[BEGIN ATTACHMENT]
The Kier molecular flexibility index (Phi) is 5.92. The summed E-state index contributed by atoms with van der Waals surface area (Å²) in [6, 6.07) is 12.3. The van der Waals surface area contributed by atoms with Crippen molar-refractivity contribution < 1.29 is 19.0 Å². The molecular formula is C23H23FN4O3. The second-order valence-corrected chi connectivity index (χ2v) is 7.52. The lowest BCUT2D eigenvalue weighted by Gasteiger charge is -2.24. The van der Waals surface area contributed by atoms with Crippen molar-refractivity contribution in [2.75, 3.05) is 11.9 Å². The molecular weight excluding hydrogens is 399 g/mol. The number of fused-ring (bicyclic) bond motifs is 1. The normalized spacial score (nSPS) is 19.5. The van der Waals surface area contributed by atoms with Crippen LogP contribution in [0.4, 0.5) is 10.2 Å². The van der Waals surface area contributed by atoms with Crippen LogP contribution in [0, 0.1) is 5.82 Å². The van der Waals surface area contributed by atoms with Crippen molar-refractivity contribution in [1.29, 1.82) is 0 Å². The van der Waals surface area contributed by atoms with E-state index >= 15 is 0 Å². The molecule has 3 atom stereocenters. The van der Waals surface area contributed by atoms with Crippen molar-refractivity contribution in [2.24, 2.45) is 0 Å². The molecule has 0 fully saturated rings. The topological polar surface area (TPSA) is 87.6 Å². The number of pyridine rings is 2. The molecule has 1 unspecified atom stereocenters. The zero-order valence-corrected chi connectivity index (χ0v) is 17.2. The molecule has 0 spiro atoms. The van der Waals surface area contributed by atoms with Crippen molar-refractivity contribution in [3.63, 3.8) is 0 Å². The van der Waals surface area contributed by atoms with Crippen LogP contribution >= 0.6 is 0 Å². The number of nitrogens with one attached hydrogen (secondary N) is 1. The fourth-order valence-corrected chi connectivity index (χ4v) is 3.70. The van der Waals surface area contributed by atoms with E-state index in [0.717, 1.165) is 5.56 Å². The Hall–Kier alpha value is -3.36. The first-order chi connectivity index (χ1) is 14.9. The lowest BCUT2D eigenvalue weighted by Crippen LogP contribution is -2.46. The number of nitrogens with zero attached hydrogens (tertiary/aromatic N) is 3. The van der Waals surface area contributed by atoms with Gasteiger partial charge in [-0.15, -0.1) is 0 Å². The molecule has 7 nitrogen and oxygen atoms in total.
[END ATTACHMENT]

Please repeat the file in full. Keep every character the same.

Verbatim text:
The Kier molecular flexibility index (Phi) is 5.92. The summed E-state index contributed by atoms with van der Waals surface area (Å²) in [6, 6.07) is 12.3. The van der Waals surface area contributed by atoms with Crippen molar-refractivity contribution < 1.29 is 19.0 Å². The molecular formula is C23H23FN4O3. The second-order valence-corrected chi connectivity index (χ2v) is 7.52. The lowest BCUT2D eigenvalue weighted by Gasteiger charge is -2.24. The van der Waals surface area contributed by atoms with Crippen molar-refractivity contribution in [2.75, 3.05) is 11.9 Å². The molecular weight excluding hydrogens is 399 g/mol. The number of fused-ring (bicyclic) bond motifs is 1. The normalized spacial score (nSPS) is 19.5. The van der Waals surface area contributed by atoms with Crippen LogP contribution in [0.4, 0.5) is 10.2 Å². The van der Waals surface area contributed by atoms with Crippen LogP contribution in [0, 0.1) is 5.82 Å². The van der Waals surface area contributed by atoms with Crippen molar-refractivity contribution in [1.29, 1.82) is 0 Å². The van der Waals surface area contributed by atoms with E-state index >= 15 is 0 Å². The molecule has 3 atom stereocenters. The van der Waals surface area contributed by atoms with Crippen molar-refractivity contribution in [2.24, 2.45) is 0 Å². The molecule has 0 fully saturated rings. The topological polar surface area (TPSA) is 87.6 Å². The number of pyridine rings is 2. The molecule has 1 unspecified atom stereocenters. The zero-order valence-corrected chi connectivity index (χ0v) is 17.2. The molecule has 0 spiro atoms. The van der Waals surface area contributed by atoms with Crippen molar-refractivity contribution in [3.63, 3.8) is 0 Å². The van der Waals surface area contributed by atoms with Crippen LogP contribution >= 0.6 is 0 Å². The number of nitrogens with one attached hydrogen (secondary N) is 1. The fourth-order valence-corrected chi connectivity index (χ4v) is 3.70. The van der Waals surface area contributed by atoms with E-state index in [0.717, 1.165) is 5.56 Å². The Hall–Kier alpha value is -3.36. The first-order chi connectivity index (χ1) is 14.9. The lowest BCUT2D eigenvalue weighted by Crippen LogP contribution is -2.46. The number of nitrogens with zero attached hydrogens (tertiary/aromatic N) is 3. The van der Waals surface area contributed by atoms with Gasteiger partial charge in [-0.15, -0.1) is 0 Å². The molecule has 7 nitrogen and oxygen atoms in total.